Browsers – Your Window to the World

For quite a while now each browser has had its own appeal for various reasons. Some of them are fast, simple and convenient. Some are a massive pain, but once they work the way you want, they’re gold. And there are some (well, one) that are made to tie you down the old internet protocols.

The most prevalent browsers today are Firefox, Safari, Chrome, Internet Explorer and Opera. While there are certainly pro’s and con’s to all of them, some weigh out better than others. Ideally something that’s simple to use, improves the user experience and provides you with the tools you need on the internet are what will ultimately make a good browser.

Firefox is far and away the most popular browser out there. It works on everything except for Apple’s iOS devices (iPad, iPhone, iPod); it has a wide variety of plugins that allow you to do nearly anything you would ever want to do, such as synchronizing your bookmarks, ad-blocking, remotely managing resources, even pretending like you’re from some other country. It’s highly stable and works with nearly all web applications. It, as most of the rest of the browsers, doesn’t really work with Microsoft’s ActiveX plugins or some of the more antiquated Java language. On balance, that’s not really a huge loss.

Safari is a very nice, clean and simplistic browser. In so many ways, if all you need to do is view information and have the odd multi-media experience, it’s a great browser. I haven’t seen any protocol, with the exception of the above mentioned ActiveX and old Java, that it can’t handle. You can run it on everything except for Androids and Linux.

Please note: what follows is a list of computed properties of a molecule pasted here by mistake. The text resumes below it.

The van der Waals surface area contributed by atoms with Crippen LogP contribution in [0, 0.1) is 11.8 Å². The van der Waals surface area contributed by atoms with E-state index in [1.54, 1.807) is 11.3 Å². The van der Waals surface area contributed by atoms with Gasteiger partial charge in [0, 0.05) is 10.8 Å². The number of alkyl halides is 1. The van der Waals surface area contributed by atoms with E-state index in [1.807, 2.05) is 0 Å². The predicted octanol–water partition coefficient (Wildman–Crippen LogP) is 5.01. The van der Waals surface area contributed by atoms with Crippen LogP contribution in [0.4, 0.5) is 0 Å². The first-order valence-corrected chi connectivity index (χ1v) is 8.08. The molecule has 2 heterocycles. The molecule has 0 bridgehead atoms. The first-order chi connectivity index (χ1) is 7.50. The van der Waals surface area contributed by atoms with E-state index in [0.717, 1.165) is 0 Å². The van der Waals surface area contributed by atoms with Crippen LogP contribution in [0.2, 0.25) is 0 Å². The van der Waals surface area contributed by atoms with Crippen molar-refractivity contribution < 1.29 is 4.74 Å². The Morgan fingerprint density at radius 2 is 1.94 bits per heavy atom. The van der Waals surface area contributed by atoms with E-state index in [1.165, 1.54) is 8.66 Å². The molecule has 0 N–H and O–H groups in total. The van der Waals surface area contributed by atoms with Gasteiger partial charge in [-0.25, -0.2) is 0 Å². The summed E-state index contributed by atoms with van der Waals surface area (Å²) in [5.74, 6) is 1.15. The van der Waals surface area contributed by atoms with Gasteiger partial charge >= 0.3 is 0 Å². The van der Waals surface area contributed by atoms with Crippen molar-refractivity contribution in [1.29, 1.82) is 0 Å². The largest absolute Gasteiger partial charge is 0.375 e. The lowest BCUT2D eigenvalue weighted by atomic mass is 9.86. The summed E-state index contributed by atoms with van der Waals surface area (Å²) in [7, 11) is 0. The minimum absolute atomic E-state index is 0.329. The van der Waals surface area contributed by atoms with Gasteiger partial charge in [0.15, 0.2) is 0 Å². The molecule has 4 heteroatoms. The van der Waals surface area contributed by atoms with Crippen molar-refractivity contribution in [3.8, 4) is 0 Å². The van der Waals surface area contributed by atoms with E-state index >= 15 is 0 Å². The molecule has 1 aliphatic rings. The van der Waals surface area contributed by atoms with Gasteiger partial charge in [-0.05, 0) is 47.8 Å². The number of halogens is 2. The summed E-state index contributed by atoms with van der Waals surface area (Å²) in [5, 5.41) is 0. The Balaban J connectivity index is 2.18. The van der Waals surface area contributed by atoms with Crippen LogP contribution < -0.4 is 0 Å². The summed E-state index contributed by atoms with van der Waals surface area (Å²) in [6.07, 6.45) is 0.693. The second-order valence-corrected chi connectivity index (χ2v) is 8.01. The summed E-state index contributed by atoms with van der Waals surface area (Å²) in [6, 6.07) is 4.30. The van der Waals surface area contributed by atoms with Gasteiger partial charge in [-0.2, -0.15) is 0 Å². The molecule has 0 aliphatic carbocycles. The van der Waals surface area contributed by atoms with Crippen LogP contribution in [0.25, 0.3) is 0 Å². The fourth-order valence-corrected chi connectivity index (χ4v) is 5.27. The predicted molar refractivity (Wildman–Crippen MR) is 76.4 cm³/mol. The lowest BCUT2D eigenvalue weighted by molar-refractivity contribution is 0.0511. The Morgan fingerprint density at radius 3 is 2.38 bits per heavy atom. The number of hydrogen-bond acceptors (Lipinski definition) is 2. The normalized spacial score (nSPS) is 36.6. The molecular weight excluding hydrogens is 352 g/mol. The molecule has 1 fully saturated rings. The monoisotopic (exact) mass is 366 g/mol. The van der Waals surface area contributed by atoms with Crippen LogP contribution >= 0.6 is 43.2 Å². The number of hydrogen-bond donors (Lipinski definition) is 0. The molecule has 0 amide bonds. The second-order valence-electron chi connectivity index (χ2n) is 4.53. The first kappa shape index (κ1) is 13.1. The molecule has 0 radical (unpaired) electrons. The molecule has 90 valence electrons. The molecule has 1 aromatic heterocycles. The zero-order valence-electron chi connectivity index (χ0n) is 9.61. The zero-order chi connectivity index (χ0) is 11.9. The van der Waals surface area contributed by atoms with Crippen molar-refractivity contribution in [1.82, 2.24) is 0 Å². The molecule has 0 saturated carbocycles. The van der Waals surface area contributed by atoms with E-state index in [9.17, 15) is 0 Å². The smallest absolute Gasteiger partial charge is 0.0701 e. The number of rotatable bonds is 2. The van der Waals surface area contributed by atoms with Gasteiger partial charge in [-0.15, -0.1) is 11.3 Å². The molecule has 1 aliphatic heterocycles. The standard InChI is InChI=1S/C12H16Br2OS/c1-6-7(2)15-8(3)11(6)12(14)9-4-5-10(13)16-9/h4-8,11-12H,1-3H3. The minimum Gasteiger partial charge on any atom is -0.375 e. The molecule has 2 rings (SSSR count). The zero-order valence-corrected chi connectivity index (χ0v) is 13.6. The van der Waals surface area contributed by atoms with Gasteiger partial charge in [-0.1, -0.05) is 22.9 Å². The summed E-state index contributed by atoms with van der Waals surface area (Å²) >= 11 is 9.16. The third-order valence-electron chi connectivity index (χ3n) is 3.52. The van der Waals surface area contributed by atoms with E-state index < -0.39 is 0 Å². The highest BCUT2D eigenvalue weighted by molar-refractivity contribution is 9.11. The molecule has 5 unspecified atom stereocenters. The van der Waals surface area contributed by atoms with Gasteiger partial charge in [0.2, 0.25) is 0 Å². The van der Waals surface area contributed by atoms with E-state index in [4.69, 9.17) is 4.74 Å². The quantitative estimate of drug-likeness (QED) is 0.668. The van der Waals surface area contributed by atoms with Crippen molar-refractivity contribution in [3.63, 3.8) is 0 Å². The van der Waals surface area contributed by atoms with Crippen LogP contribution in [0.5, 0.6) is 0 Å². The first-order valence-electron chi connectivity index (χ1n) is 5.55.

Chrome is a very simple browser. Not a lot of customization you can do, which will be fine for most. Google had some security issues with Chrome when it was first out that left a bad taste in many mouths, mine included. All things considered, it’s a bit more convenient, if you have a lot of passwords that you like your browser to remember, but still, if you’re using Windows and Chrome, I’d be pretty concious of what I’m having it remember for me. It is fast and sleek though.

Internet Explorer. Statistically only used by people with low IQ’s. No really, someone actually did a study. It’s ridden with security flaws and inefficiencies. It has no distinguishing features that make it better than any of the other browsers here with the exception of: You HAVE to use it if the application you’re using was designed using ActiveX controls, Silverlight, RemoteApp functionality or was ever rubbed gently against anything with Microsoft on it. I don’t know about you, but I don’t really like to be forced to do anything.

Opera is my personal favorite. Realistically, not the best out of the bunch. Needs some customization to make it work right, but everything that comes with it out of the box is all you’re really looking for in a browser. They pioneered that grid layout that shows thumbnails of the pages you like to visit, you can sync bookmarks and tabs across all devices, without limitation. It has some issues if the website programming is a little off, but that’s the only real drawback.

In conclusion then, Firefox and Opera have a sizable lead over the rest in terms of usability, security and general experience. Firefox has to take the win with the added benefit of being highly stable and having the best plugins. It may not be quite as fast as Chrome or Safari, but for leveraging your software to make your life better, it has to be Firefox.

Thanks for reading!

If you need more information or for a free technology consultation, contact me!

Aaron Schlagel
Phone: 505-427-3085

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